NOT ABOUT HEROES
Crescent Theatre, Birmingham, Sunday 2nd April, 2017
It seems there were a lot of poets sent to fight the Bosch in the First World War. We seem to hear a lot about them in any case. Stephen Macdonald’s play deals with the friendship struck up between two of them, Siegfried Sassoon and Wilfred Owen, when they meet at a military hospital in Scotland, where they are convalescing with nervous disorders. Sassoon narrates the story from fifteen years after the end of the war and Macdonald wisely uses verbatim lines taken from the correspondence between the two friends so what we get is a dramatic reconstruction of scenes – Owen’s poetry is called into service to give us glimpses of life in the trenches and, especially in the second act, the men exchange anecdotes of the horrors they have witnessed. But this is not a war story; it’s more of a repressed love story, a bromance we’d call it these days, as the men dance around their feelings for each other while braving the worst of circumstances.
George Bandy is a somewhat deadpan Wilfred Owen; without overdoing the stammer, he gets over the poet’s nervousness and awkward shyness – and there are also moments when his passionate outcries blaze as strongly as any words the poet penned. As Siegfried Sassoon, Andrew Smith gives a masterly performance, perfectly at home in his character’s skin and affectations. Sassoon is a likeable if slightly pompous fellow and his knack for understatement is especially poignant.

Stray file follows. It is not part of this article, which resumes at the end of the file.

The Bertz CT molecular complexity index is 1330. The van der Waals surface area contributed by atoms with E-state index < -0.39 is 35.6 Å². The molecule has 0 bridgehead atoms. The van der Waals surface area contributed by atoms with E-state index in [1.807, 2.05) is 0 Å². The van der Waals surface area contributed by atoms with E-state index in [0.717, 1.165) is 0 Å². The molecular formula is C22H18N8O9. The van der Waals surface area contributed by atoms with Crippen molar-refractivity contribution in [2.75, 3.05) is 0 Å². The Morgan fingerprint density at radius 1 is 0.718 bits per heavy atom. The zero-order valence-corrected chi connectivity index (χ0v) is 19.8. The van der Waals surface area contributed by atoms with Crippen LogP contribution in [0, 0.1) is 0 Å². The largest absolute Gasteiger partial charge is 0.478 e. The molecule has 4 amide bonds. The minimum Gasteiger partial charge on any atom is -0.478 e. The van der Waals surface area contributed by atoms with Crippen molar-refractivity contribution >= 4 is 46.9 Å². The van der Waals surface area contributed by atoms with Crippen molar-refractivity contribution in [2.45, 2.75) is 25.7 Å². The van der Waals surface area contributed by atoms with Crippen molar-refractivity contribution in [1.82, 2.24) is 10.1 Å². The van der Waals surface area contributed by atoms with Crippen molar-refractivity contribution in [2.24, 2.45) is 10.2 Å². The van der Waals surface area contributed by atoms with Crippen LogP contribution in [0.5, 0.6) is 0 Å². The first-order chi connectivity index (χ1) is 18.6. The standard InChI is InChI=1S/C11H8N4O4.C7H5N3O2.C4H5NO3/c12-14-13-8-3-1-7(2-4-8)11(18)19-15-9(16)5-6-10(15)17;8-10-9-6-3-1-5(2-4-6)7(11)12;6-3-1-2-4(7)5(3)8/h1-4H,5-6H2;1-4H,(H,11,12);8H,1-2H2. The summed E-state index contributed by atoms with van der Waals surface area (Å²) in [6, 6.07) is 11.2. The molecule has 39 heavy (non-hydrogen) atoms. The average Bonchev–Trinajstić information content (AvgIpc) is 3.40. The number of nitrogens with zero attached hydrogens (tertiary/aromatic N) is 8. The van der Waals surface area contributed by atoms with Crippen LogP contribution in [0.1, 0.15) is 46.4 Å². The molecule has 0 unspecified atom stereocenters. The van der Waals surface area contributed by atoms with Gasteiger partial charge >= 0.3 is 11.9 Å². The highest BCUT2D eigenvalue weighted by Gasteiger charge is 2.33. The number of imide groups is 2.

Director Sallyanne Scotton Moonga keeps this wordy, rather slow-moving tale engaging with changes of pace. The set by Dan O’Neil and Keith Harris provides a stark backdrop of silhouetted barricades against a changing sky, along with real world touches to ground the characters at their desks. Mike Duxbury’s lighting and Roger Cunningham’s sound design enhance the nightmares of the men, with flashes and sounds of the war that haunts them both. But it is the presence of the two actors that hooks us in – Smith’s effortless Sassoon will stay with me for a long time.
A timely production that reminds us that in Owen we lost a formidable talent, and far too many lives in a senseless and misguided conflict.